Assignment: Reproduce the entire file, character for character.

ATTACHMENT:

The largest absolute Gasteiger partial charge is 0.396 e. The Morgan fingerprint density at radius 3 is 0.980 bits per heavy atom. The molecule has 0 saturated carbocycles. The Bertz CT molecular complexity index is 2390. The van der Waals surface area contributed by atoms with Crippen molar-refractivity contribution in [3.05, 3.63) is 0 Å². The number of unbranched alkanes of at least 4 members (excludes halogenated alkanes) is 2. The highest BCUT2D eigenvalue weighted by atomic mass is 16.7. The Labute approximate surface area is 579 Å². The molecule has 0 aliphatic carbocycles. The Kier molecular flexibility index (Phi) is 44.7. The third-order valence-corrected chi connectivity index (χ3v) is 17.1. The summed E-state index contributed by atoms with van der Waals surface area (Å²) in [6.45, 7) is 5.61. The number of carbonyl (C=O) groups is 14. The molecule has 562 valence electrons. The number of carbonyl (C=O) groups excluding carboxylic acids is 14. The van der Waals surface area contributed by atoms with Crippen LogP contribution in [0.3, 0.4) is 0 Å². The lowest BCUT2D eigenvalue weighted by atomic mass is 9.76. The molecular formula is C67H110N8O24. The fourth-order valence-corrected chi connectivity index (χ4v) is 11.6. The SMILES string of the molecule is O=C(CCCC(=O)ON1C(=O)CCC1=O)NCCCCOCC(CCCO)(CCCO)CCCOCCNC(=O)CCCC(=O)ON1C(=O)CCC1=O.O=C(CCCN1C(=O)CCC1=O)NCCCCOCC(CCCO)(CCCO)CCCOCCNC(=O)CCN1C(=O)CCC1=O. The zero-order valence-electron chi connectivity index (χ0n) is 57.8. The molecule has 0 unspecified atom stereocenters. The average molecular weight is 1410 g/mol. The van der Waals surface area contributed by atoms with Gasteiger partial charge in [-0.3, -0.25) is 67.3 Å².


The largest absolute Gasteiger partial charge is 0.396 e. The Morgan fingerprint density at radius 3 is 0.980 bits per heavy atom. The molecule has 0 saturated carbocycles. The Bertz CT molecular complexity index is 2390. The van der Waals surface area contributed by atoms with Crippen molar-refractivity contribution in [3.05, 3.63) is 0 Å². The number of unbranched alkanes of at least 4 members (excludes halogenated alkanes) is 2. The highest BCUT2D eigenvalue weighted by atomic mass is 16.7. The Labute approximate surface area is 579 Å². The molecule has 0 aliphatic carbocycles. The Kier molecular flexibility index (Phi) is 44.7. The third-order valence-corrected chi connectivity index (χ3v) is 17.1. The summed E-state index contributed by atoms with van der Waals surface area (Å²) in [6.45, 7) is 5.61. The number of carbonyl (C=O) groups is 14. The molecule has 562 valence electrons. The number of carbonyl (C=O) groups excluding carboxylic acids is 14. The van der Waals surface area contributed by atoms with Crippen LogP contribution in [0.3, 0.4) is 0 Å². The lowest BCUT2D eigenvalue weighted by atomic mass is 9.76. The molecular formula is C67H110N8O24. The fourth-order valence-corrected chi connectivity index (χ4v) is 11.6. The SMILES string of the molecule is O=C(CCCC(=O)ON1C(=O)CCC1=O)NCCCCOCC(CCCO)(CCCO)CCCOCCNC(=O)CCCC(=O)ON1C(=O)CCC1=O.O=C(CCCN1C(=O)CCC1=O)NCCCCOCC(CCCO)(CCCO)CCCOCCNC(=O)CCN1C(=O)CCC1=O. The zero-order valence-electron chi connectivity index (χ0n) is 57.8. The molecule has 0 unspecified atom stereocenters. The average molecular weight is 1410 g/mol. The van der Waals surface area contributed by atoms with Gasteiger partial charge in [-0.3, -0.25) is 67.3 Å².